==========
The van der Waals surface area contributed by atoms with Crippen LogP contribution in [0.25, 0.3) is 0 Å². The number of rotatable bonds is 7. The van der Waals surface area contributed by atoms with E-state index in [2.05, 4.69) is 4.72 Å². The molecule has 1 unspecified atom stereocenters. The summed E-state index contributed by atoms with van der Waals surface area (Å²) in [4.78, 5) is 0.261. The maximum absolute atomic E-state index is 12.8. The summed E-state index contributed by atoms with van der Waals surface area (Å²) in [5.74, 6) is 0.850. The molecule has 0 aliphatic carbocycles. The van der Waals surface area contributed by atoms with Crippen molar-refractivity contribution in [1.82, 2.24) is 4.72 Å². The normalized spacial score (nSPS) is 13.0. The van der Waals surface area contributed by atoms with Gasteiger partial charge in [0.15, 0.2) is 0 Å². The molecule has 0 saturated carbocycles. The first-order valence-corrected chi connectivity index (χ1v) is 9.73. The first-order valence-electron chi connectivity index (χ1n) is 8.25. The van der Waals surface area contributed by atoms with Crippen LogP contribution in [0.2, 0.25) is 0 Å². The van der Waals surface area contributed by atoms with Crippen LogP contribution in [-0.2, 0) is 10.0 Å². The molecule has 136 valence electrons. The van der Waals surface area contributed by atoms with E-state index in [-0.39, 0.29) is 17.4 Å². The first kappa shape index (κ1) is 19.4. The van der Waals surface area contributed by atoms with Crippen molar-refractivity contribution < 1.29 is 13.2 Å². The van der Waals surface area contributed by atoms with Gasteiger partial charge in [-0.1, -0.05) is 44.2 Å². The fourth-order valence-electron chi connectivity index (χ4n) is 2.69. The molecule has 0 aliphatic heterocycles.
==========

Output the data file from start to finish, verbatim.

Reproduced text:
The van der Waals surface area contributed by atoms with Crippen LogP contribution in [0.25, 0.3) is 0 Å². The number of rotatable bonds is 7. The van der Waals surface area contributed by atoms with E-state index in [2.05, 4.69) is 4.72 Å². The molecule has 1 unspecified atom stereocenters. The summed E-state index contributed by atoms with van der Waals surface area (Å²) in [4.78, 5) is 0.261. The maximum absolute atomic E-state index is 12.8. The summed E-state index contributed by atoms with van der Waals surface area (Å²) in [5.74, 6) is 0.850. The molecule has 0 aliphatic carbocycles. The van der Waals surface area contributed by atoms with Crippen molar-refractivity contribution in [1.82, 2.24) is 4.72 Å². The normalized spacial score (nSPS) is 13.0. The van der Waals surface area contributed by atoms with Gasteiger partial charge in [0.15, 0.2) is 0 Å². The molecule has 0 saturated carbocycles. The first-order valence-corrected chi connectivity index (χ1v) is 9.73. The first-order valence-electron chi connectivity index (χ1n) is 8.25. The van der Waals surface area contributed by atoms with Crippen LogP contribution in [0.2, 0.25) is 0 Å². The van der Waals surface area contributed by atoms with Crippen LogP contribution in [-0.2, 0) is 10.0 Å². The molecule has 136 valence electrons. The van der Waals surface area contributed by atoms with E-state index in [-0.39, 0.29) is 17.4 Å². The first kappa shape index (κ1) is 19.4. The van der Waals surface area contributed by atoms with Crippen molar-refractivity contribution < 1.29 is 13.2 Å². The van der Waals surface area contributed by atoms with Gasteiger partial charge in [-0.1, -0.05) is 44.2 Å². The fourth-order valence-electron chi connectivity index (χ4n) is 2.69. The molecule has 0 aliphatic heterocycles.